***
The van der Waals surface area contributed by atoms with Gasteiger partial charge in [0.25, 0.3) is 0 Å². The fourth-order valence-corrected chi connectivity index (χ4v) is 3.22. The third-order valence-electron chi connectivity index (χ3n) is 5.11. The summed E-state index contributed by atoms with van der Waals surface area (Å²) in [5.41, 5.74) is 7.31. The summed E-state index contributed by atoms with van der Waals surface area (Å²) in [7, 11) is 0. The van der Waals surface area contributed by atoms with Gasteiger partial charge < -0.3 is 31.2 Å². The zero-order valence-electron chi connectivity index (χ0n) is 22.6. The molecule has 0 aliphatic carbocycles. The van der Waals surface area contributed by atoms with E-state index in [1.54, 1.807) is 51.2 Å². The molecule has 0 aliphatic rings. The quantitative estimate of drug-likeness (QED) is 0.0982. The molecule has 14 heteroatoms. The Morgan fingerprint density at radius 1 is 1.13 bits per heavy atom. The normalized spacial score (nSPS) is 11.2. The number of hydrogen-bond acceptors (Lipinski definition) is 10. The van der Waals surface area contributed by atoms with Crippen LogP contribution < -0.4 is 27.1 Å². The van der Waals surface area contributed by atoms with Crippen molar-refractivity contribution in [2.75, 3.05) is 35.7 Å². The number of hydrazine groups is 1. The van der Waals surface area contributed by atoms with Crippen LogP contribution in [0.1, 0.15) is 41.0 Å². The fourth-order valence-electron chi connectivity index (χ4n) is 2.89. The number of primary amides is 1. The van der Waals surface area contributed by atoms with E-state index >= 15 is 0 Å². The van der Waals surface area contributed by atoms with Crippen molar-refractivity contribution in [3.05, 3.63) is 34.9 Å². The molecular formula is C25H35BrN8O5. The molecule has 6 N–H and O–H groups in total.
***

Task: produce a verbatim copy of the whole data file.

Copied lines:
The van der Waals surface area contributed by atoms with Gasteiger partial charge in [0.25, 0.3) is 0 Å². The fourth-order valence-corrected chi connectivity index (χ4v) is 3.22. The third-order valence-electron chi connectivity index (χ3n) is 5.11. The summed E-state index contributed by atoms with van der Waals surface area (Å²) in [5.41, 5.74) is 7.31. The summed E-state index contributed by atoms with van der Waals surface area (Å²) in [7, 11) is 0. The van der Waals surface area contributed by atoms with Gasteiger partial charge < -0.3 is 31.2 Å². The zero-order valence-electron chi connectivity index (χ0n) is 22.6. The molecule has 0 aliphatic carbocycles. The van der Waals surface area contributed by atoms with E-state index in [1.54, 1.807) is 51.2 Å². The molecule has 0 aliphatic rings. The quantitative estimate of drug-likeness (QED) is 0.0982. The molecule has 14 heteroatoms. The Morgan fingerprint density at radius 1 is 1.13 bits per heavy atom. The normalized spacial score (nSPS) is 11.2. The number of hydrogen-bond acceptors (Lipinski definition) is 10. The van der Waals surface area contributed by atoms with Crippen LogP contribution < -0.4 is 27.1 Å². The van der Waals surface area contributed by atoms with Crippen molar-refractivity contribution in [2.75, 3.05) is 35.7 Å². The number of hydrazine groups is 1. The van der Waals surface area contributed by atoms with Crippen LogP contribution in [0.1, 0.15) is 41.0 Å². The fourth-order valence-electron chi connectivity index (χ4n) is 2.89. The number of primary amides is 1. The van der Waals surface area contributed by atoms with E-state index >= 15 is 0 Å². The van der Waals surface area contributed by atoms with Crippen molar-refractivity contribution in [3.05, 3.63) is 34.9 Å². The molecular formula is C25H35BrN8O5. The molecule has 6 N–H and O–H groups in total.